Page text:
The whole concept of Cologne Absolue, that the brand Atelier Cologne is built around, is a story of concentration. By taking a cologne architecture and increasing the perfume oil concentration to greater than 15% they removed one of the most commonly mentioned drawbacks to cologne, the longevity. That Creative Director Sylvie Ganter-Cervasel has changed that particular characteristic has been one of the reasons that Atelier Cologne has flourished.
Another reason is the willingness of the brand to boldly redefine what a cologne can be constructed of. What I consider to be the inflection point where Mme Ganter-Cervasel truly proved to me Atelier Cologne was going to change things came with the simultaneous release in Fall 2012 of Vetiver Fatal and Rose Anonyme. Perfumer Jerome Epinette created two examples of light and dark which allowed me to consider what makes up a cologne. That these have been consistently two of the more popular entries in the line shows how this has resonated with consumers as well.
With that background I was extremely interested to receive the press release for Rose Anonyme Extrait. I was wondering what M. Epinette would do as he reworked his original for an even greater concentration. The answer is in upping the concentration from 18% in the original to 22% in the extrait it throws interesting shadows. In those shadows some new interactions come to the foreground.
Rose Anonyme Extrait begins near identically with bergamot and ginger on top. One of the first shadows is the presence of baie rose which is noticeable in this concentration while still being in the background. What is great about that subtle spiciness is that it opens the door for the rose to arise. The source of the rose in this perfume is from the Robertet rose fields in Turkey called Rose Petals Natural. This is one of the best rose raw materials I have ever come in to contact with. Used in higher concentration the spicy core which was apparent in the original is now made deeper and more luminous. Especially as the incense is also a much stronger presence in the higher concentration too. Together these provide a heartbeat to the extrait. Patchouli, papyrus, and vetiver provide an earthy grounding of the extrait as they did in the original. Vetiver substitutes for benzoin in the original and it has the effect of making it woody as well as earthy.
Rose Anonyme Extrait has overnight longevity and moderate sillage.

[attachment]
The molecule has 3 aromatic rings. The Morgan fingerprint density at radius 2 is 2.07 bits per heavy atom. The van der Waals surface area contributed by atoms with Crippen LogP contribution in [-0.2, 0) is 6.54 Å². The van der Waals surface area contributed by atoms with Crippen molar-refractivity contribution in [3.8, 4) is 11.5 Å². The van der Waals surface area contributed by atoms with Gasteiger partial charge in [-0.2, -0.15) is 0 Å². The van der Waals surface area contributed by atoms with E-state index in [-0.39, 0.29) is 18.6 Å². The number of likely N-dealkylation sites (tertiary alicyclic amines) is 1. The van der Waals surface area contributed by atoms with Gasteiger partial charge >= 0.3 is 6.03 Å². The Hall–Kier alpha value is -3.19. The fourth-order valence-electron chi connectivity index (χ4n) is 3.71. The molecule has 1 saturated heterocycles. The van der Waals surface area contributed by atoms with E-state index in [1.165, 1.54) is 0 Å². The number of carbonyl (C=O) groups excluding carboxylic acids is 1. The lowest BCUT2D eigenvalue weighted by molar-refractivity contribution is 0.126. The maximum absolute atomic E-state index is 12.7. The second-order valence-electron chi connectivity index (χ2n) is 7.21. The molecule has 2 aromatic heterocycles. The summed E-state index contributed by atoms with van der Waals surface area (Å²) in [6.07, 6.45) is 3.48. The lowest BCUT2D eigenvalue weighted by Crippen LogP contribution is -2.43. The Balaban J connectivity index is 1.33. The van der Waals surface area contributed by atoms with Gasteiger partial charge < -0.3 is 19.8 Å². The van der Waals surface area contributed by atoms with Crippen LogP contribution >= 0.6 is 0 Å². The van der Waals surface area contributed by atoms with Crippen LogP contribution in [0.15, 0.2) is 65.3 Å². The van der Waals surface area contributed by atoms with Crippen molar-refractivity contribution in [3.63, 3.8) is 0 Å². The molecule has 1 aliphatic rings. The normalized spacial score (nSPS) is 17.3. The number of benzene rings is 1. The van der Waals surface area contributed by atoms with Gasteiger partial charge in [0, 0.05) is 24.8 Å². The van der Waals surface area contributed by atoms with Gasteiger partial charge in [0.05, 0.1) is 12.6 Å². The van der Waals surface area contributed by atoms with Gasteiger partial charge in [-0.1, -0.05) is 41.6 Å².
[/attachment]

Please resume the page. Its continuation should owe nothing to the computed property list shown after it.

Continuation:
Rose Anonyme Extrait has everything the original had. It also contains more space for the difference in concentration to provide fascinating shading to a perfume you know well. Those shadows are worth seeking out especially if you are a an of the original. I expect the Rose Anonyme Extrait is going to become my preferred version when the weather turns colder, the days shorten, and the shadows lengthen.
Disclosure: this review was based on a press sample provided by Atelier Cologne.
As we approach the mid-point of 2015 if I was going to point out two trends which have stood out over the first half of the year it would be green fragrances and the use of szechuan pepper; mostly as a top note. When it comes to green it is one of the fragrance genres I like therefore having more different interpretations is a pleasant problem to have. The szechuan pepper was a note I was introduced to back at Pitti last September in a talk given by Mane.They passed around some differently extracted forms of it. Each had interesting quirks that I was looking forward to seeing how my favorite perfumers would use it. One of my favorite brands Atelier Cologne and one of my favorite perfumers Jerome Epinette provided me both; a new green perfume using Szechuan pepper called Jasmin Angelique.
Sylvie Ganter-Cervasel and Christophe Cervasel (Photo: Sarah Bouasse via Flair)
Jasmin Angelique is the sixth entry in the Collection Matieres for Atelier Cologne. Co-owner and creative director Sylvie Ganter-Cervasel describes this collection as “mythical essences reinvented”. I describe it as things you shouldn’t be able to make colognes from, even if they are in absolue concentration. Jasmin Angelique is as close as it can get early on to being a traditional cologne but once it goes green and floral it transforms into something full of powerful intent while still retaining a cologne architecture.